The last few years have marked an increase in employers enhancing their benefits to include fertility and family building options. The momentum is great. With more than two decades of experience in fertility and family building care, I can tell you with certainty that having coverage can change lives.
However, we’re seeing different fertility solutions are still inadvertently restricting access for some groups – meaning that an increase in access is not equating to equity in access.
Recently, a group of prominent attorneys, academics, and scholars across the U.S. highlighted this issue in “An Open Letter in Favor of Rational and Equitable Access to Fertility Care and Benefits.” The letter explains the state of fertility and family benefits today, examines how disparities are prohibiting people from accessing care, and calls for a better way to support growing families.
The problem is two-fold. First, common plan designs include dollar cap models that treat fertility issues differently than other types of medical care, for example, we don’t put a dollar cap on chronic pain or diabetes. Second, many traditional coverage models require a restrictive diagnosis of infertility or force patients to work their way through a battery of less-effective treatments before they can move on to full cycles of IVF or other appropriate care.
For instance, Progyny recently completed its LGBTQ+ Fertility and Family Building Survey. It found that 68% of LGBTQ+ individuals with employer-sponsored coverage can’t access their benefit because of restrictive policies that require a period of unsuccessful heterosexual intercourse.
It doesn’t have to be that way.
Even as fertility coverage is growing in the American workforce, this coverage is often hampered by arbitrary caps and discriminatory policies that we simply don’t see in other areas of health care. These outdated plan designs only serve to hurt families, make care difficult for employers to provide, and create inequities in the health care system.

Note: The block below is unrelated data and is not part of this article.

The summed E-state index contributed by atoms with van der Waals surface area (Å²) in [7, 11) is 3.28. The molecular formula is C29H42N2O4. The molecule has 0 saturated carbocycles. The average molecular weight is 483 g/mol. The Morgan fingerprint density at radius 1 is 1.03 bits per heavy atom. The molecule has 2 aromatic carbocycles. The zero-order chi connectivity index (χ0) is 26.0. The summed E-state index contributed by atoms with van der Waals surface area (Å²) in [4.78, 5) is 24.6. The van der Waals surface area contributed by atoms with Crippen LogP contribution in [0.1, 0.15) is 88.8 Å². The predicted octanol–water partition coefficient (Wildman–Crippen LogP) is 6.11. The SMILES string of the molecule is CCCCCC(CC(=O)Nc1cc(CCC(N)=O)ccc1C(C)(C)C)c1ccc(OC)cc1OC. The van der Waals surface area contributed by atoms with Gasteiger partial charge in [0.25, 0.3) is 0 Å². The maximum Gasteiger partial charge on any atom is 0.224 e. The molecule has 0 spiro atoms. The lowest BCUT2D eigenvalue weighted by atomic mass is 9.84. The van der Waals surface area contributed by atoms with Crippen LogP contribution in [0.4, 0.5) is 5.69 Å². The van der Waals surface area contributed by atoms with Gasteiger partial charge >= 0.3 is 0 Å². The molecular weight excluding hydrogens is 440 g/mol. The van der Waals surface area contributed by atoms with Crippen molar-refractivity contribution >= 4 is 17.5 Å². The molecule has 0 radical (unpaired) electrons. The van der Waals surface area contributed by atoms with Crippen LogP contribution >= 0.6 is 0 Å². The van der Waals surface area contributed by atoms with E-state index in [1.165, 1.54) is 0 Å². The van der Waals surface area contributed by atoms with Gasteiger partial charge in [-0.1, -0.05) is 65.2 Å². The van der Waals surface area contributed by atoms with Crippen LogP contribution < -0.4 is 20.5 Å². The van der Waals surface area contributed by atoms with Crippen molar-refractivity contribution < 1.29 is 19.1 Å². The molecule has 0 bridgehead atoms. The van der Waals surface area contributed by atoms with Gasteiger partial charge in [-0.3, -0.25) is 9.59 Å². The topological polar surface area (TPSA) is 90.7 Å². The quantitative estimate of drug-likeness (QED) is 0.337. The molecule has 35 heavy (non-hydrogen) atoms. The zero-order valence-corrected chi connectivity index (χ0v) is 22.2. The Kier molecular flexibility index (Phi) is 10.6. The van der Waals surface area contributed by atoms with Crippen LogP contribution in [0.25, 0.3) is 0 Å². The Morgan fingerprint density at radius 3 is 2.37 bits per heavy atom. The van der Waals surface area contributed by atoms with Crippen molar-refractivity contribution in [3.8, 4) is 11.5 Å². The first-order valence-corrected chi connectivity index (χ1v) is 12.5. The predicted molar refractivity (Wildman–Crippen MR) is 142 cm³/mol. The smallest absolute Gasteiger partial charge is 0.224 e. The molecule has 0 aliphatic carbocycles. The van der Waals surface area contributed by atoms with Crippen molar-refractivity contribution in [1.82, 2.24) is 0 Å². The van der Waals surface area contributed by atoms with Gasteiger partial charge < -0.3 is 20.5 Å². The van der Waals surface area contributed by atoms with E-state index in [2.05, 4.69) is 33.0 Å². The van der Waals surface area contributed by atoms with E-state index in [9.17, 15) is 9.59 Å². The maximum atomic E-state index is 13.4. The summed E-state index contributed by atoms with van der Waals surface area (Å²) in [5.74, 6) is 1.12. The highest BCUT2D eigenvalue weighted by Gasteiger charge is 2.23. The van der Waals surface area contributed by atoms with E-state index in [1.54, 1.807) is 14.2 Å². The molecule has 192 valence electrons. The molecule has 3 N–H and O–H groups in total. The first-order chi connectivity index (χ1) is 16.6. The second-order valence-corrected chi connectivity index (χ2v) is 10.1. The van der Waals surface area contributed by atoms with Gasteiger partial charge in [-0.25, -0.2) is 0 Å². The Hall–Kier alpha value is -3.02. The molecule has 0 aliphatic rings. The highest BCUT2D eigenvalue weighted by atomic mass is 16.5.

If you’re of a mind – like we are here at Progyny – that the right to build a family is universal, I encourage you to dig deep in your search and examination of fertility and family building benefits. Focus on equity in care. Focus on the people you care for. And as the open letter states: “Caps should be rejected in favor of parity: just as mental health must be afforded coverage equal to physical conditions, benefits that help families overcome infertility should be available on no less favorable terms than for other medical conditions.”
To continue the momentum and conversation, I encourage you to sign the open letter.
If you’re a benefit leader looking to understand how this impacts you and your employees, I’ll be doing a virtual fireside chat on Wednesday, August 2 at 2pm ET with Kendyl Hanks, lead signer of the letter, to discuss what a better, truly inclusive benefit landscape can look like. Be sure to save your seat and submit your questions here.
For additional resources, we also have an Equitable Fertility and Family Building Checklist that can help you identify a truly equitable benefit.
Lastly, talk to your workforce. Ask them about their access, explore their many paths to parenthood, and find out what they need to feel safe and secure in their fertility and family building journey.
In doing so, you can play a key role in making your organization a champion for equitable family building.
Dr. Janet Choi is a highly ranked board-certified REI, bringing over two decades of clinical expertise in fertility and family building. Dr. Choi has published and lectured extensively on infertility, onco-fertility, and fertility preservation. She is a member of ASRM, ACOG, and the NY Obstetrical Society. She earned her medical degree and completed her residency at Columbia University and completed her REI fellowship at Weill Cornell Medical College.